Singh S.,National Center for Disease Control | Kumar V.,University of Delhi | Singh P.,National Center for Disease Control | Thakur S.,National Center for Disease Control | And 9 more authors.
Mutation Research - Genetic Toxicology and Environmental Mutagenesis | Year: 2011

GSTM1, T1 and P1 are important enzymes of glutathione S-transferases (GSTs), involved in the metabolism of many endogenous and exogenous compounds. Individual genetic variation in these metabolizing enzymes may influence the metabolism of their substrates. The present study was designed to determine the genotoxic effects using DNA damage and its association with GSTM1, GSTT1, and GSTP1 (Ile105Val) genetic polymorphisms in workers occupationally exposed to organophosphate pesticides (OPs). We examined 230 subjects including 115 workers occupationally exposed to OPs and an equal number of normal healthy controls. The DNA damage was evaluated using the alkaline comet assay and genotyping was done using individual PCR or PCR-RFLP. Significantly higher DNA tail moment (TM) was observed in workers as compared to control subjects (14.41 ± 2.25 vs. 6.36 ± 1.41 tail % DNA, p< 0.001). The results revealed significantly higher DNA TM in workers with GSTM1 null genotype than those with GSTM1 positive (15.18 vs. 14.15 tail % DNA, p= 0.03). A significantly higher DNA TM was also observed in workers with homozygous Ile-Ile GSTP1 genotype than heterozygous (Ile-Val) and mutant (Val-Val) GSTP1 genotype (p= 0.02). In conclusion, the results show that null deletion of GSTM1 and homozygote wild GSTP1 genotype could be related to inter-individual differences in DNA damage arises from the gene-environment interactions in workers occupationally exposed to OPs. © 2011 Elsevier B.V.


Singh S.,National Center for Disease Control Formerly | Kumar V.,University of Delhi | Thakur S.,National Center for Disease Control Formerly | Banerjee B.D.,University of Delhi | And 9 more authors.
Environmental Toxicology and Pharmacology | Year: 2011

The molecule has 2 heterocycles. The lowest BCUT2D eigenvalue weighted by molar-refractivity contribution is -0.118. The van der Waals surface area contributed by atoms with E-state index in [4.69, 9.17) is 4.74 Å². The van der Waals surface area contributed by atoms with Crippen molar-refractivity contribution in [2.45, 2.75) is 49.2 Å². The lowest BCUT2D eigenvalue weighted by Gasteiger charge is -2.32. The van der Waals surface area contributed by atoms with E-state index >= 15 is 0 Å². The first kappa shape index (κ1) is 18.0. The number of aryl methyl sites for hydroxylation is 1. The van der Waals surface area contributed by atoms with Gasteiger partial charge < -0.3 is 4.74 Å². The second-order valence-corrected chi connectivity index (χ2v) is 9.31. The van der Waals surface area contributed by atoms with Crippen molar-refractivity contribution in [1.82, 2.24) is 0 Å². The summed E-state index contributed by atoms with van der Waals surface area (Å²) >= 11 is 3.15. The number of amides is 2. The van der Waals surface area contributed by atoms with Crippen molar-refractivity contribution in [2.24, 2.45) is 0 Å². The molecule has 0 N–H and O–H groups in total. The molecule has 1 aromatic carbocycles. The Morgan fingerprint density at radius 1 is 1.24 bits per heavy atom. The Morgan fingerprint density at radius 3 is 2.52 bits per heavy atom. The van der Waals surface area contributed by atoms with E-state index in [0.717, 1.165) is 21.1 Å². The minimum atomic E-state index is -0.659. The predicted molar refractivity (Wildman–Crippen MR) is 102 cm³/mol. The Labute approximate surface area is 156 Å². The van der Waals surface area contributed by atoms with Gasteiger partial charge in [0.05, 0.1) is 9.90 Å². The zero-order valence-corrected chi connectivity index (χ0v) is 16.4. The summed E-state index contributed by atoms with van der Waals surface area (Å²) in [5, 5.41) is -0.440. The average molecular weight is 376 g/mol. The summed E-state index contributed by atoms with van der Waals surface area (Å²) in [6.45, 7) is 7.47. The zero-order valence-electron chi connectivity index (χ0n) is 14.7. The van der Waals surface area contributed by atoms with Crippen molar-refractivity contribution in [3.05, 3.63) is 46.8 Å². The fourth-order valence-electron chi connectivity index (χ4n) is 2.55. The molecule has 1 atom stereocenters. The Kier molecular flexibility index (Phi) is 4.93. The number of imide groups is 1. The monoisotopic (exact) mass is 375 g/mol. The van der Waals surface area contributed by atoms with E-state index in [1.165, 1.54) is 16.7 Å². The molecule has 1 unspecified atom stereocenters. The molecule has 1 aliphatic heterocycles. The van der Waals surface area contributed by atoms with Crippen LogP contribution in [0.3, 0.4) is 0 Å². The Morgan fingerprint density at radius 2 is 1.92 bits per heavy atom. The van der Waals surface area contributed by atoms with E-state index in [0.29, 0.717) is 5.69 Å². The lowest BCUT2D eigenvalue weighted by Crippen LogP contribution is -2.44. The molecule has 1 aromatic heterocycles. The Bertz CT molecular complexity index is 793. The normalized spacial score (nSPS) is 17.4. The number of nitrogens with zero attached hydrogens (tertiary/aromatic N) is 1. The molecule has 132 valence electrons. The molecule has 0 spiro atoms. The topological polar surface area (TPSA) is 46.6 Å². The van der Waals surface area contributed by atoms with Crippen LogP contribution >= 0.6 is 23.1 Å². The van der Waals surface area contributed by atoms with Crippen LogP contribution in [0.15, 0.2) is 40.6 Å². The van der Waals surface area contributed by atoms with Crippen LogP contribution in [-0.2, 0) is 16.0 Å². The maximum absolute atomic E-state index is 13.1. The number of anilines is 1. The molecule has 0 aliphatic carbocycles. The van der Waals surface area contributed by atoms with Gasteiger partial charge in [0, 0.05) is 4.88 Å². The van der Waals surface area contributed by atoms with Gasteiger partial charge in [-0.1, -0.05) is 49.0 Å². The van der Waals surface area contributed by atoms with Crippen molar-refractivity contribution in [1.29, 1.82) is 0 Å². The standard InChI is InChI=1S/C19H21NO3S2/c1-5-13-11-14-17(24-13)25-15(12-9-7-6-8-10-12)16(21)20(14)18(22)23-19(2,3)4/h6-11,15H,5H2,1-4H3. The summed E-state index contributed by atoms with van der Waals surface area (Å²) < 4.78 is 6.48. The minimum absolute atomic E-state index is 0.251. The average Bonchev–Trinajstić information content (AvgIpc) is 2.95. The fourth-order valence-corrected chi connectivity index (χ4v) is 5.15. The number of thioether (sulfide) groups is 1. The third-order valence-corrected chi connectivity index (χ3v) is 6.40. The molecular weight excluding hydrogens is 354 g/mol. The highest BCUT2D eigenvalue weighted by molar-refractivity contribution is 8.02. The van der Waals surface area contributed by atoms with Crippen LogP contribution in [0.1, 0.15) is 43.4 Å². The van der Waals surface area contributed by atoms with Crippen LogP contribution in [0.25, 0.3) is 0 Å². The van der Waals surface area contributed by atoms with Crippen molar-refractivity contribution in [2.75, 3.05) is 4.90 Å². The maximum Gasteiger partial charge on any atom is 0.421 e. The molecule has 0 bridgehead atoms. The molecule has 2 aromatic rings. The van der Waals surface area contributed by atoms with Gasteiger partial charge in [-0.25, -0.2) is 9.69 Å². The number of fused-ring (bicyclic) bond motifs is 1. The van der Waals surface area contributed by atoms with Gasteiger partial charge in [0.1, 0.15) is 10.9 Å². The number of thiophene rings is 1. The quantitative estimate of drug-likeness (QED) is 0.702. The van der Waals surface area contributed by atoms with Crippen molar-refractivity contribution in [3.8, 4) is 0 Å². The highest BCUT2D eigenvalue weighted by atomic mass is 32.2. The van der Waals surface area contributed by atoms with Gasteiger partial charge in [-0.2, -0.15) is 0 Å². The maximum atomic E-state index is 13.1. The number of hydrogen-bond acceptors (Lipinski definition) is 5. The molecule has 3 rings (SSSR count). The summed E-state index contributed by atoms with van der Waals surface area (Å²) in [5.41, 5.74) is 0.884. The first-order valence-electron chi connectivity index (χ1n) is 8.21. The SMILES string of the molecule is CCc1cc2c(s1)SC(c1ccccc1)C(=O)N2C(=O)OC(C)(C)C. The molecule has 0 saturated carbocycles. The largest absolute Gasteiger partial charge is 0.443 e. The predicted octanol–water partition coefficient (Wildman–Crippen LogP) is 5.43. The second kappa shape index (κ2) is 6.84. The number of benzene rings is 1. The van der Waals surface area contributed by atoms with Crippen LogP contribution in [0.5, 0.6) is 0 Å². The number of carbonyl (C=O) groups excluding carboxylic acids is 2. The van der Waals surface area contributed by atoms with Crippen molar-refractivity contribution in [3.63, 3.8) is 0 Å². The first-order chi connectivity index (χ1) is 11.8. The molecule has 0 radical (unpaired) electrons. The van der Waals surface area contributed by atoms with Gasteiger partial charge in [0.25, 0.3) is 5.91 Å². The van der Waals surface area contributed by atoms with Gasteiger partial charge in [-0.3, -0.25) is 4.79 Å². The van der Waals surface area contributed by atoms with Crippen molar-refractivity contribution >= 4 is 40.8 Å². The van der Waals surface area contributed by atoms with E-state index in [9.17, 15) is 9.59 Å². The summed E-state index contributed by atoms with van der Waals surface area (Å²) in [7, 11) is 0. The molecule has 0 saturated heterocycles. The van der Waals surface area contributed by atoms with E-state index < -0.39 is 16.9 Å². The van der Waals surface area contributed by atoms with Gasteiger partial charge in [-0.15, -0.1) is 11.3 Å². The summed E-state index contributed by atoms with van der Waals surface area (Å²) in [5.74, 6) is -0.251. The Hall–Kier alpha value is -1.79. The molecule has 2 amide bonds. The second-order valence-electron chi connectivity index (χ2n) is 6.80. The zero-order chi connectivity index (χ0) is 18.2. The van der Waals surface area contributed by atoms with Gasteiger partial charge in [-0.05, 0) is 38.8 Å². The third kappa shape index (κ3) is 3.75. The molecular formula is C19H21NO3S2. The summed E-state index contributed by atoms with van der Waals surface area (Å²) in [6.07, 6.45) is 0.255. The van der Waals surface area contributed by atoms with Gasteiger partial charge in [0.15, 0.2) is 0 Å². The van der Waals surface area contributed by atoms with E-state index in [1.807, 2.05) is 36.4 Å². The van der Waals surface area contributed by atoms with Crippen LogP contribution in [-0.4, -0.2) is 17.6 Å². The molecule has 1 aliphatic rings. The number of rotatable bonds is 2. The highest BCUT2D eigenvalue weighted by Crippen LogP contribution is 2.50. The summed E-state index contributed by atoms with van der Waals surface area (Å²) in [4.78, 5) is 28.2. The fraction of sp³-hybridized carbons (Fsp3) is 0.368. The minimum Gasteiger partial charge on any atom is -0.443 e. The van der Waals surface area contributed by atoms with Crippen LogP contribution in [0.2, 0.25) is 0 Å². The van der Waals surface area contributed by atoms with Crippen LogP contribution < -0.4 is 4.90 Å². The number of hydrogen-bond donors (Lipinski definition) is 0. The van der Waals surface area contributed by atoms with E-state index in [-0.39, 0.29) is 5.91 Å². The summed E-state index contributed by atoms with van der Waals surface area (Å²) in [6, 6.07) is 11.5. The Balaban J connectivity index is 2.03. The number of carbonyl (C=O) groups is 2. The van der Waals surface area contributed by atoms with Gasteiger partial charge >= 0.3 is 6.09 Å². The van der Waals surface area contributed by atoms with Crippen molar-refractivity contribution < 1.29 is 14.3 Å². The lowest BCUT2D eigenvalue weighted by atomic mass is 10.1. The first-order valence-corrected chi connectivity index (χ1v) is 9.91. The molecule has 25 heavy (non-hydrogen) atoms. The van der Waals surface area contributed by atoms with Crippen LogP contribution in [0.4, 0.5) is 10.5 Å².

The present study was designed to evaluate genotoxicity, acetyl cholinesterase (AChE) activity, hepatic and renal toxicity in occupational workers exposed to mixture of pesticides (n = 70) with same number of healthy subjects as controls. The mean comet tail DNA % (TD %) and tail moment (TM) were used to measure DNA damage, while AChE activity and other biochemical parameters such as markers of nephrotoxicity (urea and creatinine) and hepatotoxicity (AST, ALT and ALP) were measured as biomarkers for toxicity due to exposure of pesticides. The occupational workers were continuously exposed to mixture of pirimiphos methyl, chlorpyrifos, temephos and malathion on a regular interval as per usage and activity. The comet assay using lymphocytes of exposed workers showed significantly higher TD percentage value (60.43% vs. 31.86%, p< 0.001) and TM value (14.48 μm vs. 6.42 μm, p< 0.001) in occupational workers as compared to controls. AChE activity in erythrocytes was found to be decreased (3.45. KAU/L vs. 9.55. KAU/L in controls, p< 0.001) and associated with the duration of exposure to pesticides used by the workers. Enzyme levels for hepatic and renal functions were also found significantly different in occupational workers than healthy controls (p< 0.001). These results suggest that the exposure to mixture of pirimiphos methyl, chlorpyrifos, temephos and malathion may induce DNA damage, decrease in AChE activity, hepatotoxicity as well as nephrotoxicity. Periodic biomonitoring of these biomarkers along with imparting education and training to occupational workers for safe application of pesticides is recommended for its potential hazards. © 2010 Elsevier B.V.